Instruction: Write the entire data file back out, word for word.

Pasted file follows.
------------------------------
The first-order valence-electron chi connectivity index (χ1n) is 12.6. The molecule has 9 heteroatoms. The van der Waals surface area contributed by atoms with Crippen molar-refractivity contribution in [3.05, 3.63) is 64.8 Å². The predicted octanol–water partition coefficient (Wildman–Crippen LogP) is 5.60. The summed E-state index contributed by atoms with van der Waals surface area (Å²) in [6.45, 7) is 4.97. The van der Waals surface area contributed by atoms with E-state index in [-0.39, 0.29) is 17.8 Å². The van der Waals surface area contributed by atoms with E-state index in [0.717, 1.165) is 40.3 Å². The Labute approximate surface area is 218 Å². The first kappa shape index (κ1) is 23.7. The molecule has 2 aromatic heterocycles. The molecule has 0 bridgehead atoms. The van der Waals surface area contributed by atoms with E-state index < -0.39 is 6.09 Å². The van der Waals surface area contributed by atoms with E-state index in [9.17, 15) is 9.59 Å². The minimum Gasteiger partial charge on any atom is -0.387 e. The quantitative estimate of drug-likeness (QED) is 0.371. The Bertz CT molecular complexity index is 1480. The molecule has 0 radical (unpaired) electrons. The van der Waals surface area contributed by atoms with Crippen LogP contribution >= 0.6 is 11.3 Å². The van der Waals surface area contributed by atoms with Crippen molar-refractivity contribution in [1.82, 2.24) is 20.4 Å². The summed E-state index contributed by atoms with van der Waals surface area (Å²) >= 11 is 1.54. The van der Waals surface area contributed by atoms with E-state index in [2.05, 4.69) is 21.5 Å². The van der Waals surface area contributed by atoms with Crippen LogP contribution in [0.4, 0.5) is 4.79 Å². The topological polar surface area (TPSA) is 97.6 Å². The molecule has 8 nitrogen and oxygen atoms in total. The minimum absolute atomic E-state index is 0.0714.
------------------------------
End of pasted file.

The first-order valence-electron chi connectivity index (χ1n) is 12.6. The molecule has 9 heteroatoms. The van der Waals surface area contributed by atoms with Crippen molar-refractivity contribution in [3.05, 3.63) is 64.8 Å². The predicted octanol–water partition coefficient (Wildman–Crippen LogP) is 5.60. The summed E-state index contributed by atoms with van der Waals surface area (Å²) in [6.45, 7) is 4.97. The van der Waals surface area contributed by atoms with E-state index in [-0.39, 0.29) is 17.8 Å². The van der Waals surface area contributed by atoms with E-state index in [0.717, 1.165) is 40.3 Å². The Labute approximate surface area is 218 Å². The first kappa shape index (κ1) is 23.7. The molecule has 2 aromatic heterocycles. The molecule has 0 bridgehead atoms. The van der Waals surface area contributed by atoms with E-state index < -0.39 is 6.09 Å². The van der Waals surface area contributed by atoms with E-state index in [9.17, 15) is 9.59 Å². The minimum Gasteiger partial charge on any atom is -0.387 e. The quantitative estimate of drug-likeness (QED) is 0.371. The Bertz CT molecular complexity index is 1480. The molecule has 0 radical (unpaired) electrons. The van der Waals surface area contributed by atoms with Crippen LogP contribution >= 0.6 is 11.3 Å². The van der Waals surface area contributed by atoms with Crippen molar-refractivity contribution in [1.82, 2.24) is 20.4 Å². The summed E-state index contributed by atoms with van der Waals surface area (Å²) >= 11 is 1.54. The van der Waals surface area contributed by atoms with E-state index in [2.05, 4.69) is 21.5 Å². The van der Waals surface area contributed by atoms with Crippen LogP contribution in [0.4, 0.5) is 4.79 Å². The topological polar surface area (TPSA) is 97.6 Å². The molecule has 8 nitrogen and oxygen atoms in total. The minimum absolute atomic E-state index is 0.0714.